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Guardian Takes a Lead on Climate Change

Guardian Takes a Lead on Climate Change

From Alan Rusbridger of the Guardian: On Friday, I stepped down as editor of the Guardian. Six months ago, when I announced my decision, I said I had only one regret – that we had not treated climate change with the gravity and impact it deserves. Keep it in the Ground has been our attempt to change that. When I started 20 years ago, creating such a project would not have been possible. At the time, we were debating whether we should switch to using colour photography in the paper. Now with two-thirds of our readership outside the UK, virtually all our readers can be publishers themselves – while we publish continuously. Of course, the Guardian is much bigger than any one editor. A rival kindly took me out to lunch soon after I started and reassured me: “If I take a day off, there are six assistant editors who have a completely different view of what my paper should be. If you take the day off, the building itself would produce the Guardian.” In many ways, it is the readers that have produced this campaign. You have signed petitions, written heartfelt letters to the Wellcome Trust and filmed yourself for inspiring videos asking Bill Gates to take a lead on climate change. However you have contributed, I wanted to write and thank you. Your voices have have brought far more insight, energy and diversity than we could have hoped to achieve on our own. They have been one of the trademarks of Keep it in the Ground. There are now more than 216,000 of you, from 170 countries around the world. That’s quite a movement. The team would like to see your photos, videos and stories about how you continue to campaign against climate change. You can send them in here. In six months time, leaders from around the world will meet in Paris to negotiate a new global deal on climate change. As we head towards that, we hope your voices will remain strong. In the coming weeks, the campaign team will be in touch about what Keep it in the Ground will look like as we head towards Paris. But from me, thank you. It has been remarkable. Alan   For more info...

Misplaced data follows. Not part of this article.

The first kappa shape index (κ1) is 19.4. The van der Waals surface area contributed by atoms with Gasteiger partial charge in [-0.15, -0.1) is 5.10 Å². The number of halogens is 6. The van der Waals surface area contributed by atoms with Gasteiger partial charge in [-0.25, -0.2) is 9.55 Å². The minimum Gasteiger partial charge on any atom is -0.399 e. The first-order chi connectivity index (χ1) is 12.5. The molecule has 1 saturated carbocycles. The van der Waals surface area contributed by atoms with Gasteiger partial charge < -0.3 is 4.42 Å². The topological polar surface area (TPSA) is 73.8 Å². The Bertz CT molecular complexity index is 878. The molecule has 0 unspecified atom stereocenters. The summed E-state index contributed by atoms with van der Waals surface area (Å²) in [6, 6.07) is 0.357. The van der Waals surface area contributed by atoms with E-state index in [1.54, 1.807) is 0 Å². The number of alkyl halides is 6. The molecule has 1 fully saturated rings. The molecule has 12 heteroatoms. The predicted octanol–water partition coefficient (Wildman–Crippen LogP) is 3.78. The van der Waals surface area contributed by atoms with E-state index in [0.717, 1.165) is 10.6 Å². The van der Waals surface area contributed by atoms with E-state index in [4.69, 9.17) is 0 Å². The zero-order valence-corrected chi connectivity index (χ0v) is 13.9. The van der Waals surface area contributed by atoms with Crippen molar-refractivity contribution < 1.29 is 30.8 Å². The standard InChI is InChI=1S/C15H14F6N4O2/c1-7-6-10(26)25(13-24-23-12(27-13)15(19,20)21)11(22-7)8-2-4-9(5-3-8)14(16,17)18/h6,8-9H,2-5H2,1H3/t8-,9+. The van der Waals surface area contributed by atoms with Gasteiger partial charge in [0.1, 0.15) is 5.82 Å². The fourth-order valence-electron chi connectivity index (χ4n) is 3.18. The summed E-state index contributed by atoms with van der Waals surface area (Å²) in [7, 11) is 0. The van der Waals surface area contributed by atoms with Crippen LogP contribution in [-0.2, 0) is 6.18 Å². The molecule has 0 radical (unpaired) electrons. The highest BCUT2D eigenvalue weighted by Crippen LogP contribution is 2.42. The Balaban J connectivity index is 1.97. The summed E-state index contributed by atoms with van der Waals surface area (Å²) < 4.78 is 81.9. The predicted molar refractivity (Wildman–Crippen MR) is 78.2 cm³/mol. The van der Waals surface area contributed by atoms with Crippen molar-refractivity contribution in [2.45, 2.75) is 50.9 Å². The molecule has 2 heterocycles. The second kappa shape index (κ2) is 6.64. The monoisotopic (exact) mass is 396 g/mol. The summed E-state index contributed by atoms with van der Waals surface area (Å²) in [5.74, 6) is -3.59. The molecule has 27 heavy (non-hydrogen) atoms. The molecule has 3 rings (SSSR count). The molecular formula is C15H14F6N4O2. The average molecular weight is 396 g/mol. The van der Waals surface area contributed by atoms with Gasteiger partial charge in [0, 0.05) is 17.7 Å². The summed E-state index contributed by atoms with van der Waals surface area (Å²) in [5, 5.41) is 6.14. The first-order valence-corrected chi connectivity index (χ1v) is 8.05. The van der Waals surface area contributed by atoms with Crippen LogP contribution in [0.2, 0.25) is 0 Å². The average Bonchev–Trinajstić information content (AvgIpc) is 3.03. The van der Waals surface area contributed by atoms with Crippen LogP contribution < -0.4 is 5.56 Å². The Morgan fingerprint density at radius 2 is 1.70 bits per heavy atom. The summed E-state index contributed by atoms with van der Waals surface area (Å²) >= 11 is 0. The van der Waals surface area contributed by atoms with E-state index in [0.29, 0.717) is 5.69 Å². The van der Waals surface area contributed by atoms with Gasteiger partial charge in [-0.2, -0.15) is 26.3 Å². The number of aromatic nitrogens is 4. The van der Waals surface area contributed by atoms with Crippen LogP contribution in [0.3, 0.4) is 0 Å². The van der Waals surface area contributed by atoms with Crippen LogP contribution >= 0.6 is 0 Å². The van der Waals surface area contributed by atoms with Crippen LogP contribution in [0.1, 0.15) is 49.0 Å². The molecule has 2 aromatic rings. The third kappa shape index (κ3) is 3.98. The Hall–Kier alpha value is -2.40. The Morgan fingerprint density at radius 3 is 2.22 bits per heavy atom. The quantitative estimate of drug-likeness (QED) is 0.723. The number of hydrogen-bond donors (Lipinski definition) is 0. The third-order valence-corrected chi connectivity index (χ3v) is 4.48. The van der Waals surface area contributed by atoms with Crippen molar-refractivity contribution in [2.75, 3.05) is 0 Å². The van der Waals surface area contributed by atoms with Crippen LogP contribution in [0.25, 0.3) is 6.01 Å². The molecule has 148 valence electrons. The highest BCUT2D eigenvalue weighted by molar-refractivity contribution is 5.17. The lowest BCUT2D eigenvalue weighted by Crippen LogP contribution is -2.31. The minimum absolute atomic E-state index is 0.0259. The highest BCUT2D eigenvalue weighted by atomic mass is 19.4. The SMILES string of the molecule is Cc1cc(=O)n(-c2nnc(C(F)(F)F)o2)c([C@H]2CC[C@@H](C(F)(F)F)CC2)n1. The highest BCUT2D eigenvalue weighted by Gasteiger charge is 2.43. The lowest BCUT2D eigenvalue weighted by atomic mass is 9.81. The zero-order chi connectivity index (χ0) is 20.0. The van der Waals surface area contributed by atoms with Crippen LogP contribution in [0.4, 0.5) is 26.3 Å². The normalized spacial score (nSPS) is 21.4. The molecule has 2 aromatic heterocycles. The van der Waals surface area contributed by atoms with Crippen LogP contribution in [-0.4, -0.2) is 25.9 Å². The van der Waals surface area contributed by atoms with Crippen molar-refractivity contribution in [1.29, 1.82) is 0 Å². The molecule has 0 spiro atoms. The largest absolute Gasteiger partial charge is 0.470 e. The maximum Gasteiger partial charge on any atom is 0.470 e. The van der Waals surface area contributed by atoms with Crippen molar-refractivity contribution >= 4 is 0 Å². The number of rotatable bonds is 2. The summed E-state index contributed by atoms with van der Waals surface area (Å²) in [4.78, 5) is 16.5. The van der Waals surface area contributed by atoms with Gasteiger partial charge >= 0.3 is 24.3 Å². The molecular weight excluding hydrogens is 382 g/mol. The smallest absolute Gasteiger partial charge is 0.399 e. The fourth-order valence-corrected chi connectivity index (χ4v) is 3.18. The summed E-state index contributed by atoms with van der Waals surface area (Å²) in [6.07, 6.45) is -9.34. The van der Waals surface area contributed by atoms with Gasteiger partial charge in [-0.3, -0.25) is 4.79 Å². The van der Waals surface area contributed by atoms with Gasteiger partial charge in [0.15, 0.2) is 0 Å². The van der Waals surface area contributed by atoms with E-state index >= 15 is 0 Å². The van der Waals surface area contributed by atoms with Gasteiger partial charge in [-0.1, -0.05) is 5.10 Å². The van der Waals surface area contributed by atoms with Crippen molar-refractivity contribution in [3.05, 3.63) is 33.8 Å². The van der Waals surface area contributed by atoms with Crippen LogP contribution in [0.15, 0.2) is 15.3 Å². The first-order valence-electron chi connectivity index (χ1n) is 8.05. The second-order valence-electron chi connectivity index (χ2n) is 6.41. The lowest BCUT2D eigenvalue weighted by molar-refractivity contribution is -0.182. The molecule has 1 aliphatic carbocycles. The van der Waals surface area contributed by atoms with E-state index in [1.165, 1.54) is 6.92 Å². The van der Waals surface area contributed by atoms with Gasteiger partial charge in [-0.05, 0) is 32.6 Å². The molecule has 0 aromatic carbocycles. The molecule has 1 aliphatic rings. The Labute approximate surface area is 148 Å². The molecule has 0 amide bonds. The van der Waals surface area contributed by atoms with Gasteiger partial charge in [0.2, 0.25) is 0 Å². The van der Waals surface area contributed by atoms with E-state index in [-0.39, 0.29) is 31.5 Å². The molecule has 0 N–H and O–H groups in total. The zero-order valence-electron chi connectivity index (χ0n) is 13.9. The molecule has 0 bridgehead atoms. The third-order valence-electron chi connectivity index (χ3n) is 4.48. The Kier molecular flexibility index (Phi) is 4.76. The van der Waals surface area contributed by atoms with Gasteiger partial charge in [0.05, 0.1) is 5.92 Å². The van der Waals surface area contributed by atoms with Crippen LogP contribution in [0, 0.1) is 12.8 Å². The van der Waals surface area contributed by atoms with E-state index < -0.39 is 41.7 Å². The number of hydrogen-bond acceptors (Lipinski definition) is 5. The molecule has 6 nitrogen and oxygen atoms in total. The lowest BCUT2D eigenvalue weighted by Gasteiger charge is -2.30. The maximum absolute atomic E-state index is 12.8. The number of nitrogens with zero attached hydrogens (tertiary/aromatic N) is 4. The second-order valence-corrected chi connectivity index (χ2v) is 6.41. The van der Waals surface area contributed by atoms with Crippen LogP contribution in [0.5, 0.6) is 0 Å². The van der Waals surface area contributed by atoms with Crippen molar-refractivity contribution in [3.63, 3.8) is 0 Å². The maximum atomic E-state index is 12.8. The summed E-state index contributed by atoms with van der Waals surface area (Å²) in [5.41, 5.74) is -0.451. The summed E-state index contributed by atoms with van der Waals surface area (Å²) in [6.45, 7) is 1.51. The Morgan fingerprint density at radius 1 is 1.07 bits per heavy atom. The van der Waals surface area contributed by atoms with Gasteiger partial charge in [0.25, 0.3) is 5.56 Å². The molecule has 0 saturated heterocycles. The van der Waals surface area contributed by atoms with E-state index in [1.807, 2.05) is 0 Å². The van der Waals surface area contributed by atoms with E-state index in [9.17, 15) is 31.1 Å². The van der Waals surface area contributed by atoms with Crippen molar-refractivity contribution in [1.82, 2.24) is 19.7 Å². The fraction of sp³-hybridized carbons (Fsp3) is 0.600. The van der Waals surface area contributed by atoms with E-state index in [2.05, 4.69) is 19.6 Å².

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White House Roof

White House Roof